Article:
Record buyers and DJs with a knowledge of golden-era club music from Detroit, Chicago and New York could feel they have little use for a record like this. That would be a shame—Qnete's jams may reference the spirit of their forebears, but he assembles them without retrofitting that era's lo-fi textures onto them. ("The Point," a needling techno track released on ZCKR in February, retained Qnete's sleek watermark even as it explored entirely different territory.)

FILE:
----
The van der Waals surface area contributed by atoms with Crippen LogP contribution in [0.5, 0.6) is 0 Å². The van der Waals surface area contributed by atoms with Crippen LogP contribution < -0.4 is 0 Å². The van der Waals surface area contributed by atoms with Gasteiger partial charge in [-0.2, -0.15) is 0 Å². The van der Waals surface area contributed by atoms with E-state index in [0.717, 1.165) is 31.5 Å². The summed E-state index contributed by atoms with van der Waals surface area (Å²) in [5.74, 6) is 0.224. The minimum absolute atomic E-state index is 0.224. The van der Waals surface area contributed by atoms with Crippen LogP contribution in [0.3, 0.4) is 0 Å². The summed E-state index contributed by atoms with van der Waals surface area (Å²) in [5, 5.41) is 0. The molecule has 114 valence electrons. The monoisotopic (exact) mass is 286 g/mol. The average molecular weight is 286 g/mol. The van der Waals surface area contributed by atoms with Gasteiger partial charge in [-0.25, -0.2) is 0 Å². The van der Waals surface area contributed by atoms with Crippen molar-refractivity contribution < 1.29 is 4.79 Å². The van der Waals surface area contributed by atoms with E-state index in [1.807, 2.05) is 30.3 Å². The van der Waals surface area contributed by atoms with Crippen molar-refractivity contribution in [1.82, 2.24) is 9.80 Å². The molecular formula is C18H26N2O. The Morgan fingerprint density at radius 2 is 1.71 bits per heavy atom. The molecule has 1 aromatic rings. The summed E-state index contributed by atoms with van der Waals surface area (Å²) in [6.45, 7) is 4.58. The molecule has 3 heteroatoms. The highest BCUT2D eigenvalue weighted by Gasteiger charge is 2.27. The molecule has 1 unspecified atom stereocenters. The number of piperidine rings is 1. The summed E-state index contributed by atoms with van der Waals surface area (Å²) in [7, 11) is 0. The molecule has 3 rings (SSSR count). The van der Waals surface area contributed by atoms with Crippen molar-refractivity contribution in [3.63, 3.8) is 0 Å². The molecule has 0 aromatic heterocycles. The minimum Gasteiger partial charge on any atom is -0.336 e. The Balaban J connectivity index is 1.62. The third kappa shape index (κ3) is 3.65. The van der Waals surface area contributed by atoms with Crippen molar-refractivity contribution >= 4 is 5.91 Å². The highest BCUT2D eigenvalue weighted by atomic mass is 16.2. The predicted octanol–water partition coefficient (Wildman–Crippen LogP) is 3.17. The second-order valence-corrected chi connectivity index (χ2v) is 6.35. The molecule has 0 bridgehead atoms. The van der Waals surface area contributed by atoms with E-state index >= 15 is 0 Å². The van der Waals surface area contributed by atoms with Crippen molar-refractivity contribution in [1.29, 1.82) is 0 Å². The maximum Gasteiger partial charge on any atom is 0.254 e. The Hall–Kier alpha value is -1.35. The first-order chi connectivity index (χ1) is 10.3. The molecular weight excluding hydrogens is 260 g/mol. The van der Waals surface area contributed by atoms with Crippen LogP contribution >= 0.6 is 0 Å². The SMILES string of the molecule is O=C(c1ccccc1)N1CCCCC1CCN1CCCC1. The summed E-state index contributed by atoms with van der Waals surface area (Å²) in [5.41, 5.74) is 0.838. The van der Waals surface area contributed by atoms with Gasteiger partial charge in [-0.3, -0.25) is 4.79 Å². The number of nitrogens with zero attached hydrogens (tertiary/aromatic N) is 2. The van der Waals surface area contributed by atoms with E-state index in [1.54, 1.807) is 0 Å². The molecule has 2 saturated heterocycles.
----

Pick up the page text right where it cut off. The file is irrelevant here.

"I Might Be Wrong"'s bassline has a passing resemblance to something you might find on an NY House'n Authority 12-inch, but it betrays the cleaner click and grind of Qnete's contemporary set-up. "A Luv Jam"'s serene synth melodies and modular squiggles foreground the Bremen producer's modern methods further, and a bittersweet bass pad sequence on "Dresden" offers more evidence that Qnete might outgrow this EP's influences pretty quickly.